Right royal rip­per

Sunday Tasmanian - Tassie Living - - Eguide Television - TIM MARTAIN THE TU­DORS, ABC2, Mon­day, 9.30pm

SOME­TIMES true sto­ries from his­tory are far more sor­did and twisted than any­thing fic­tion could throw up.

This is cer­tainly the case with The Tu­dors, the fourth and final sea­son of which starts to­mor­row night on ABC2.

That is not to say there is no creative li­cence em­ployed in writ­ing this se­ries, as it does have its in­ac­cu­ra­cies, but by and large this epic tale of the life, reign and wives of King Henry VIII ad­heres re­mark­ably closely to the truth.

Known for his in­sa­tiable lust for all the fun things in life – sports, food, power, wine and, of course, women – Henry VIII was a walk­ing soap opera hun­dreds of years be­fore such a thing ex­isted.

Ar­guably most fa­mous for hav­ing six wives ( and ex­e­cut­ing two of them), Henry VIII also broke away from the Catholic Church by cre­at­ing his own Church of Eng­land and plac­ing him­self at its head. So he was some­thing of a goget­ter kinda guy.

This his­tory is so rich with in­trigue, vi­o­lence and sex that the writ­ers of this se­ries had some bril­liant source ma­te­rial to work with.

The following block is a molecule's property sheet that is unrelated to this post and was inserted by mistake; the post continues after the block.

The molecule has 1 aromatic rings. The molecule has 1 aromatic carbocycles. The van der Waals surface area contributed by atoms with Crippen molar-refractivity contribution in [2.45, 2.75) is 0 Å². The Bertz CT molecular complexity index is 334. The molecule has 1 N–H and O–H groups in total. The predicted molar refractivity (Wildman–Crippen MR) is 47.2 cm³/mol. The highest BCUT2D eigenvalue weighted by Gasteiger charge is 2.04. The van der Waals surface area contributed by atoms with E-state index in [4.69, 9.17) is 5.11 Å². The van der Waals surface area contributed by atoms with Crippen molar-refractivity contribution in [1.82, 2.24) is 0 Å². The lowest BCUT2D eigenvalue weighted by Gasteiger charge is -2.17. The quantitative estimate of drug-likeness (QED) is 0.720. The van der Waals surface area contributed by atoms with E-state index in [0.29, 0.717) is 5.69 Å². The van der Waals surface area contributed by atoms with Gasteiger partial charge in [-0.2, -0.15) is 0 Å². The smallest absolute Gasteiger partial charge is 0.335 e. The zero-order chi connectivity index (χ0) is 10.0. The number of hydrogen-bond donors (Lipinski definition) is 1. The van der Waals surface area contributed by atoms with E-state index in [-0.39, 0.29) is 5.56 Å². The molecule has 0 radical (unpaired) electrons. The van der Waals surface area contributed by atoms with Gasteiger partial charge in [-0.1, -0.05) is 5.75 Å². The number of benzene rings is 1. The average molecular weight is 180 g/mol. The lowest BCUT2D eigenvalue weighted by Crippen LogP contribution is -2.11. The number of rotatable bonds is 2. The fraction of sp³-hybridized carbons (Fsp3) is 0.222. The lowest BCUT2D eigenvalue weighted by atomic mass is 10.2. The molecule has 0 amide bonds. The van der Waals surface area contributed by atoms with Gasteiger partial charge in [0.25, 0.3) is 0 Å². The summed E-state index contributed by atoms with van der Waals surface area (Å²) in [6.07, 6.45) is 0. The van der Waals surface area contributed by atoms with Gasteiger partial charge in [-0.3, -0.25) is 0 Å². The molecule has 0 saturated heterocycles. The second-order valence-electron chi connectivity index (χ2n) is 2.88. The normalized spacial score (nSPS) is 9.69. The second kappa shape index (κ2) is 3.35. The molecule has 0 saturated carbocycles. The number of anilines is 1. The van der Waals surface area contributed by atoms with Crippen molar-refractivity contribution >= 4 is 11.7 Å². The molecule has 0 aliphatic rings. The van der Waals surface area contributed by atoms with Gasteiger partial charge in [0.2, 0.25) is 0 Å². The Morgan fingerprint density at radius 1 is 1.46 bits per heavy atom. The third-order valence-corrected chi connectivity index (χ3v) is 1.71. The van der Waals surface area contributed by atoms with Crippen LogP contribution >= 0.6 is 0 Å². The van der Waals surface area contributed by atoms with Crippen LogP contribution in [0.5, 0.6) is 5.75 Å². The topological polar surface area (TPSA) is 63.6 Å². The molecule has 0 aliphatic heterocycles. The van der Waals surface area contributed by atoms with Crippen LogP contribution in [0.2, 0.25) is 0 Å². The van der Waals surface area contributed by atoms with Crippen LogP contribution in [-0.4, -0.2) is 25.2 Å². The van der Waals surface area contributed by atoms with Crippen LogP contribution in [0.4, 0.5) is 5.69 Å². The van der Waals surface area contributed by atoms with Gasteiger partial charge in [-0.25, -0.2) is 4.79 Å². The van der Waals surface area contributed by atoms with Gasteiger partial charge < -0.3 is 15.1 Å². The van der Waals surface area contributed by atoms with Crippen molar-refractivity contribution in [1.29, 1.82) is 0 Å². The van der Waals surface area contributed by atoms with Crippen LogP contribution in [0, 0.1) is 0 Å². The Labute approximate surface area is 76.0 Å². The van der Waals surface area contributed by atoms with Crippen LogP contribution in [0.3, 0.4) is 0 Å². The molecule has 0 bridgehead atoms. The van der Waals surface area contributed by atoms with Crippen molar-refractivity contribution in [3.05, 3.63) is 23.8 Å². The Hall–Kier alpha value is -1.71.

Most of the sto­ry­line across the se­ries fol­lows recorded Tu­dor his­tory sur­pris­ingly closely and any his­tor­i­cal in­ac­cu­ra­cies you spot are more likely to be in the finer de­tails of char­ac­ter de­vel­op­ment and in­ter­ac­tion than in any of the truly shock­ing events. For in­stance, the slim, dark- haired, well- groomed Jonathan Rhys Mey­ers ( pic­tured) is a fairly cu­ri­ous cast­ing choice to play Henry, who by this stage in his life was a fat, jowly, bushy­bearded red­head.

But it must be re­mem­bered Henry Tu­dor was con­sid­ered to be a dev­il­ishly at­trac­tive man at the time, es­pe­cially in his youth, and even in his later years would have been con­sid­ered a pretty good catch.

Look­ing back through mod­ern eyes, this is a lit­tle dif­fi­cult to see, so cast­ing the dash­ing Mey­ers in the role makes a cer­tain kind of nar­ra­tive sense.

His good looks help us to see him the way his con­tem­po­raries would have.

Part of the fun of watch­ing The Tu­dors is to head to the his­tory books af­ter each episode to com­pare the ac­tual events with those pre­sented on screen.

As the final sea­son be­gins, it is the sum­mer of 1540, 30 years into Henry’s reign, and the king has just mar­ried his fifth wife, the teenage Kather­ine Howard ( Tamzin Mer­chant).

Although of aris­to­cratic blood, Kather­ine was raised in a board­ing house and has a dan­ger­ous se­cret, known only to a fel­low boarder, whom Kather­ine hires as a lady- in- wait­ing.

But if you know your his­tory, you’ll al­ready know that mat­ters are bound to, um, come to a head even­tu­ally.

The di­a­logue is oc­ca­sion­ally a bit heavy on ex­po­si­tion but a com­bi­na­tion of ex­cel­lent act­ing per­for­mances and clever script­ing lifts The Tu­dors well above the level of your av­er­age pe­riod cos­tume drama. Truth re­ally is, af­ter all, stranger than fic­tion.

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